Kahuku Medical Center publicist Piia Aarma added, “Nobody was aware of any legal issue nor the existence of the (VARA) law.”
In 2015, Segawa said, “the hospital reached out to Mrs. Artis to inform her of the hospital’s plans to modernize the facility, and in that discussion it was shared that to honor what Ron had done, the hospital had planned to have the mural professionally photographed and it would be the centerpiece for a memorial display within the campus somewhere to pay tribute to what Ron did for the hospital with the family. That offer was not well received.”
Asked whether the medical center’s experience with the Artis mural might have a chilling effect on the explosion of murals on Oahu, Segawa said, “I would hope not. It was such a great spirit of aloha and working together (that led to the mural). Obviously, now we’re all aware of the legal implications. I hope it wouldn’t destroy what is a very positive, spiritual endeavor.”
Few court cases
Several attorneys and law school professors said VARA has never been tested in federal court in Hawaii, and there are too few cases around the country to determine whether trial judges and federal appeals court are likely to lean in favor of artists or building owners.
But in 2008 the Los Angeles Times reported that Los Angeles artist Kent Twitchell had reached a $1.1 million settlement with the U.S. government and 11 other defendants for painting over the “Ed Ruscha Monument” that Twitchell had painted on the side of a federal government building in downtown Los Angeles between 1978 and 1987.
At the time, the Los Angeles Times said the settlement was believed to be the largest of its kind under the Visual Artists Rights Act.
Kamehameha Schools has 42 murals on buildings it owns in Kakaako that were primarily painted by artists belonging to a group called Pow! Wow! Worldwide.
Kamea Hadar of Hawaii Kai is co-lead director of Pow! Wow! Worldwide, which has painted — and repainted — “hundreds” of murals in Kakaako since 2011 during the organization’s annual festivals.
Asked what kind of agreements artists have with landowners such as Kamehameha Schools, Hadar said, “It’s a handshake agreement. If they want paperwork, we can do paperwork. … We make it clear we’re not going to sue anyone. ‘It’s your building.’ … A lot of these guys are coming from the graffiti culture where they’re painting illegally on the street. So they’re happy if it (a mural) lasts more than a week. But we guarantee it will stay up for a year until the next festival.”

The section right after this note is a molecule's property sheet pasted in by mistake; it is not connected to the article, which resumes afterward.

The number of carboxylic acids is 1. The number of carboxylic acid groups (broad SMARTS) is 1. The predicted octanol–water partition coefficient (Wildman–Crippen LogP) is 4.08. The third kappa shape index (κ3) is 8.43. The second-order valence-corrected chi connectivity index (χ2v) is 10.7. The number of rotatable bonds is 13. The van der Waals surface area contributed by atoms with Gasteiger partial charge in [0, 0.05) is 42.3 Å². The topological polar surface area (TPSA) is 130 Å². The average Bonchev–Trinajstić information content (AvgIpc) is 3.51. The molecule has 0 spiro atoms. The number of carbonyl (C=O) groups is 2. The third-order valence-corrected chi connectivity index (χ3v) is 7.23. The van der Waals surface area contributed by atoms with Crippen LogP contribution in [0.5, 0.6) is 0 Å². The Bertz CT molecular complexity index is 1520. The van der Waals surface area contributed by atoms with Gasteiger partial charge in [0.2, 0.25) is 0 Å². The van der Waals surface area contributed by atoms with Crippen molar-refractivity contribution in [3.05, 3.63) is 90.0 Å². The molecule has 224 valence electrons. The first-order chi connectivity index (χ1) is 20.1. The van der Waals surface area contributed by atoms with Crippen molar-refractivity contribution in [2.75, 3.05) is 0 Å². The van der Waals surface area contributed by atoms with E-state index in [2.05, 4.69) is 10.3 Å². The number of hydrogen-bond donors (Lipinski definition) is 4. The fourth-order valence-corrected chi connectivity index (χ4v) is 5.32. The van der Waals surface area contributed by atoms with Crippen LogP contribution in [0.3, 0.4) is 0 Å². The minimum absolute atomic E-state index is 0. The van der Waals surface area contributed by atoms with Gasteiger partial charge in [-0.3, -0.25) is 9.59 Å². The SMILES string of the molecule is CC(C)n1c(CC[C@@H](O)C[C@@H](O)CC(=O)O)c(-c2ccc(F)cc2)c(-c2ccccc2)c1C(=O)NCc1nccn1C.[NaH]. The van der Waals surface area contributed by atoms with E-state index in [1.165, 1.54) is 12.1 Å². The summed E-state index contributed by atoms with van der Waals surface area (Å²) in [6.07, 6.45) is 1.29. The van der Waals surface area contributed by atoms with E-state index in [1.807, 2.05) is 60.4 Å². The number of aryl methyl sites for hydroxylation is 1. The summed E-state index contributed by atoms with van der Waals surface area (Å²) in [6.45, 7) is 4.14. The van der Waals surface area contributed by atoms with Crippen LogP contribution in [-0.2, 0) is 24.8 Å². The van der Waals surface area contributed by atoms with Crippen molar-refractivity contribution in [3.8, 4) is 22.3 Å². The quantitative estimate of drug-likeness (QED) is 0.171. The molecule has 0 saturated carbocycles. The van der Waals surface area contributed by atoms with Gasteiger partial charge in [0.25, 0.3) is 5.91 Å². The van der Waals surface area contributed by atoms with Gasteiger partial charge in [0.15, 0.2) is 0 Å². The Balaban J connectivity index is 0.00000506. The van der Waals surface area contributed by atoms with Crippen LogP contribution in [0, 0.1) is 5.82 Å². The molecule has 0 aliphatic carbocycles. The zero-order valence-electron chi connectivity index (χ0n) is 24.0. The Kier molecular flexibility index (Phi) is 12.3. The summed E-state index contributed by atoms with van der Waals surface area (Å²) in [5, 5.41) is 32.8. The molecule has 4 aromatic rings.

Hadar said mural artists want to be flexible and work with landowners because “the more art on the walls, the more art in the world, the better. Now Kakaako is known as an arts community. Kakaako wouldn’t be Kakaako without its murals.”
Kamehameha Schools spokesman Kekoa Paulsen had a slightly different version of the agreement with Pow! Wow! artists.
“It’s been a learning experience for us,” Paulsen said. “Initially, it started off with an agreement with the buildings that we were going to be demolishing or renovating. They could use the space for that time. We do now have agreements, waivers, that artists will sign. As owners of the building, when they need to do redevelopment, we will be able to remove that art or demolish the building.”
Paulsen also hopes that both landowners and artists can work together to continue to offer public art on privately owned buildings.
The key is to have “clear conversations upfront” about what could happen in the future to both the buildings and the art, Paulsen said.
“Once people start putting their work on walls and you need to change it or somebody’s unhappy, you’ve got the basis for disagreement,” Paulsen said. “Have those clear conversations upfront” because, he said, the result is worth the effort in places such as Kakaako.
Murals, Paulsen said, “bring an energy to the place that bare warehouses just don’t have. That was in conjunction with waking people up to the idea that Kakaako is its own community and it’s changing. What better way to express that than through new art?”